Reading Readiness: What is it? What are the skills you need? What activities help you improve reading readiness? Free reading readiness assessment included.

Free Reading Readiness Assessment/Free Reading Readiness Test
Click here for your free reading readiness test.  

How to score the Reading Readiness Test

This reading readiness test can be used as a benchmark -if you have a beginning reader. This will help you see what your student really knows and does not know. Mrs. Karle used a similar program in her classroom for 25 years.   Many of her students did not speak English and did not know any phonics before learning to read. Even though a student does poorly on the reading readiness test does not mean they cannot succeed at reading.   It is good to know, though, if your child understands what rhyming is -because much of phonics and reading is understanding rhyming.   Until a child understands rhyming -it will be hard for the student to comprehend a word ladder, and using phonics – changing letters to change words.

Knowing the letters and sounds will help the students with reading sight words – but, a student can read sight words without knowing letter sounds.  Using the Sight and Sound Reading program, the student will learn phonics and letters sounds while learning sight words.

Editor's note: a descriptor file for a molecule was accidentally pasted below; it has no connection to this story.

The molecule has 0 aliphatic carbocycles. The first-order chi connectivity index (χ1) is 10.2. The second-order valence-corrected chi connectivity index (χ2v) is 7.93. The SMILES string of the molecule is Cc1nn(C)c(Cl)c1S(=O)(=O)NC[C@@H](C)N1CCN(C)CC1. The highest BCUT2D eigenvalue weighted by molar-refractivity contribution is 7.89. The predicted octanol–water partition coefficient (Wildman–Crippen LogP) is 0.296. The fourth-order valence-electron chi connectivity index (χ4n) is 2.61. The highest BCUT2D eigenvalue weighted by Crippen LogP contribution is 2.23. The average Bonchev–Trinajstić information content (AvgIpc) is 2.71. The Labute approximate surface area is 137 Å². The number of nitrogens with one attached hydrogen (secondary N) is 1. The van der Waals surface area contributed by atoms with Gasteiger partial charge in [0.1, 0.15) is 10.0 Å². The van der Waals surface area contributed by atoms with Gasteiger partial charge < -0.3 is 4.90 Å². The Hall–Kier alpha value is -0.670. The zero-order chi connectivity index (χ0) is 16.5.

In terms of the cognitive and other skills listed in the reading readiness test, these are important skills for a student to know.  If you find your student does not know these skills, you can help your child with these skills.  In the Sight and Sound reading videos, Mrs. Karle will teach opposites, and reading the color words.    While she is teaching to color words, she will help the student identify the color in the pictures, and have the students help color the picture with the correct color.  Additionally, she will help the students identify the different parts of the sentence.   (For instance, she will teach the students that sentences begin with a capital letter and end with a period.)